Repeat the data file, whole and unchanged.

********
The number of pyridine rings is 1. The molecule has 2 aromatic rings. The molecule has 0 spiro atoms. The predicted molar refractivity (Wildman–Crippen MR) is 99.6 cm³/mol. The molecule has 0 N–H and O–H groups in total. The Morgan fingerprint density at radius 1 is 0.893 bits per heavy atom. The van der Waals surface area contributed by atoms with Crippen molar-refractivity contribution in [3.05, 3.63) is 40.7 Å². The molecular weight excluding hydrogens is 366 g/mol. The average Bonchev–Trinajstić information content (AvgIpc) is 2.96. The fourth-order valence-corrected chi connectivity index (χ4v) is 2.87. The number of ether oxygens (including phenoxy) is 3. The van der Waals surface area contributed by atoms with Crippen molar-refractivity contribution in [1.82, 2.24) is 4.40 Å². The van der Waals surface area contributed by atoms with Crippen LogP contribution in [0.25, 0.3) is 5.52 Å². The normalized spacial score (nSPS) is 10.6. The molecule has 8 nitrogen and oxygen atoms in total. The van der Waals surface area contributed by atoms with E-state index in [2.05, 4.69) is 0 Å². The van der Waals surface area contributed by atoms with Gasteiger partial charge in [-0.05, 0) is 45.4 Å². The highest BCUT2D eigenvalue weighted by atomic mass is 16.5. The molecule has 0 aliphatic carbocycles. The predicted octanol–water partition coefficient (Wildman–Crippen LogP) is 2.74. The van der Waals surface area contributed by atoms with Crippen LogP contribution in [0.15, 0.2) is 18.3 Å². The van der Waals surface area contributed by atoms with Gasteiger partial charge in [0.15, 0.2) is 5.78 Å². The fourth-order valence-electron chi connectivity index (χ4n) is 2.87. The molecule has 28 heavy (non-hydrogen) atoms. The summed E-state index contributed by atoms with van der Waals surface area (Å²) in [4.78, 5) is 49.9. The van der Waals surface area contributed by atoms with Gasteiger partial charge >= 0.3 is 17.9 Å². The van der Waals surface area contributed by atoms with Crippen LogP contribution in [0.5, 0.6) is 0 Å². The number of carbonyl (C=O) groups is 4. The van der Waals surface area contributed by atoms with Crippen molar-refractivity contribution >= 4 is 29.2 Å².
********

The number of pyridine rings is 1. The molecule has 2 aromatic rings. The molecule has 0 spiro atoms. The predicted molar refractivity (Wildman–Crippen MR) is 99.6 cm³/mol. The molecule has 0 N–H and O–H groups in total. The Morgan fingerprint density at radius 1 is 0.893 bits per heavy atom. The van der Waals surface area contributed by atoms with Crippen molar-refractivity contribution in [3.05, 3.63) is 40.7 Å². The molecular weight excluding hydrogens is 366 g/mol. The average Bonchev–Trinajstić information content (AvgIpc) is 2.96. The fourth-order valence-corrected chi connectivity index (χ4v) is 2.87. The number of ether oxygens (including phenoxy) is 3. The van der Waals surface area contributed by atoms with Crippen molar-refractivity contribution in [1.82, 2.24) is 4.40 Å². The van der Waals surface area contributed by atoms with Crippen LogP contribution in [0.25, 0.3) is 5.52 Å². The normalized spacial score (nSPS) is 10.6. The molecule has 8 nitrogen and oxygen atoms in total. The van der Waals surface area contributed by atoms with E-state index in [2.05, 4.69) is 0 Å². The van der Waals surface area contributed by atoms with Gasteiger partial charge in [-0.05, 0) is 45.4 Å². The highest BCUT2D eigenvalue weighted by atomic mass is 16.5. The molecule has 0 aliphatic carbocycles. The predicted octanol–water partition coefficient (Wildman–Crippen LogP) is 2.74. The van der Waals surface area contributed by atoms with Crippen LogP contribution in [0.15, 0.2) is 18.3 Å². The van der Waals surface area contributed by atoms with Gasteiger partial charge in [0.15, 0.2) is 5.78 Å². The fourth-order valence-electron chi connectivity index (χ4n) is 2.87. The molecule has 28 heavy (non-hydrogen) atoms. The summed E-state index contributed by atoms with van der Waals surface area (Å²) in [4.78, 5) is 49.9. The van der Waals surface area contributed by atoms with Gasteiger partial charge >= 0.3 is 17.9 Å². The van der Waals surface area contributed by atoms with Crippen LogP contribution in [0.5, 0.6) is 0 Å². The number of carbonyl (C=O) groups is 4. The van der Waals surface area contributed by atoms with Crippen molar-refractivity contribution >= 4 is 29.2 Å².